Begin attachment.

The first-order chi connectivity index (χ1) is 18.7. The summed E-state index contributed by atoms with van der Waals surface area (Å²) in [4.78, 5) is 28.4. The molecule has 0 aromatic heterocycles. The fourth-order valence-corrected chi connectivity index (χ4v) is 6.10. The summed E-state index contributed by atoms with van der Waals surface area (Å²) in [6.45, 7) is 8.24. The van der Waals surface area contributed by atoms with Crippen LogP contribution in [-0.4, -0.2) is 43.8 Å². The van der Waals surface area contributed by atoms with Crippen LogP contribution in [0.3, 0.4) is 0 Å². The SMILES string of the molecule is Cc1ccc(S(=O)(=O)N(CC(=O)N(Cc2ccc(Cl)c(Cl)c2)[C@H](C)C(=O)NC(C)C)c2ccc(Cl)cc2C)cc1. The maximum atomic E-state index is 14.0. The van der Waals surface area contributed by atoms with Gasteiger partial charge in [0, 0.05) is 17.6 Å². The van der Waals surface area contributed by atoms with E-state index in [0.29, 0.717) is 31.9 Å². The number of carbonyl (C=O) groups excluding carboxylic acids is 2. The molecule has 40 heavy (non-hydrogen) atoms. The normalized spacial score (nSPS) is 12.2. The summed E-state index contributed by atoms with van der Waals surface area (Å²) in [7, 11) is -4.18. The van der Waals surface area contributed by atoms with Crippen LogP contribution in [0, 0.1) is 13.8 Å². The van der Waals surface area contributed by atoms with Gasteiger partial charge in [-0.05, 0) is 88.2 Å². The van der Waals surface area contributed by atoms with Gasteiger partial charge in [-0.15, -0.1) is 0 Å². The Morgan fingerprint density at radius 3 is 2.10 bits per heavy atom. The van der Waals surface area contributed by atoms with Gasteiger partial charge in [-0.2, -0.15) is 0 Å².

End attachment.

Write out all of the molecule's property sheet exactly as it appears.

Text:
The first-order chi connectivity index (χ1) is 18.7. The summed E-state index contributed by atoms with van der Waals surface area (Å²) in [4.78, 5) is 28.4. The molecule has 0 aromatic heterocycles. The fourth-order valence-corrected chi connectivity index (χ4v) is 6.10. The summed E-state index contributed by atoms with van der Waals surface area (Å²) in [6.45, 7) is 8.24. The van der Waals surface area contributed by atoms with Crippen LogP contribution in [-0.4, -0.2) is 43.8 Å². The van der Waals surface area contributed by atoms with Crippen LogP contribution in [0.3, 0.4) is 0 Å². The SMILES string of the molecule is Cc1ccc(S(=O)(=O)N(CC(=O)N(Cc2ccc(Cl)c(Cl)c2)[C@H](C)C(=O)NC(C)C)c2ccc(Cl)cc2C)cc1. The maximum atomic E-state index is 14.0. The van der Waals surface area contributed by atoms with Gasteiger partial charge in [0, 0.05) is 17.6 Å². The van der Waals surface area contributed by atoms with E-state index in [0.29, 0.717) is 31.9 Å². The number of carbonyl (C=O) groups excluding carboxylic acids is 2. The molecule has 40 heavy (non-hydrogen) atoms. The normalized spacial score (nSPS) is 12.2. The summed E-state index contributed by atoms with van der Waals surface area (Å²) in [7, 11) is -4.18. The van der Waals surface area contributed by atoms with Crippen LogP contribution in [0, 0.1) is 13.8 Å². The van der Waals surface area contributed by atoms with Gasteiger partial charge in [-0.05, 0) is 88.2 Å². The van der Waals surface area contributed by atoms with Gasteiger partial charge in [-0.15, -0.1) is 0 Å². The Morgan fingerprint density at radius 3 is 2.10 bits per heavy atom. The van der Waals surface area contributed by atoms with Gasteiger partial charge in [-0.2, -0.15) is 0 Å².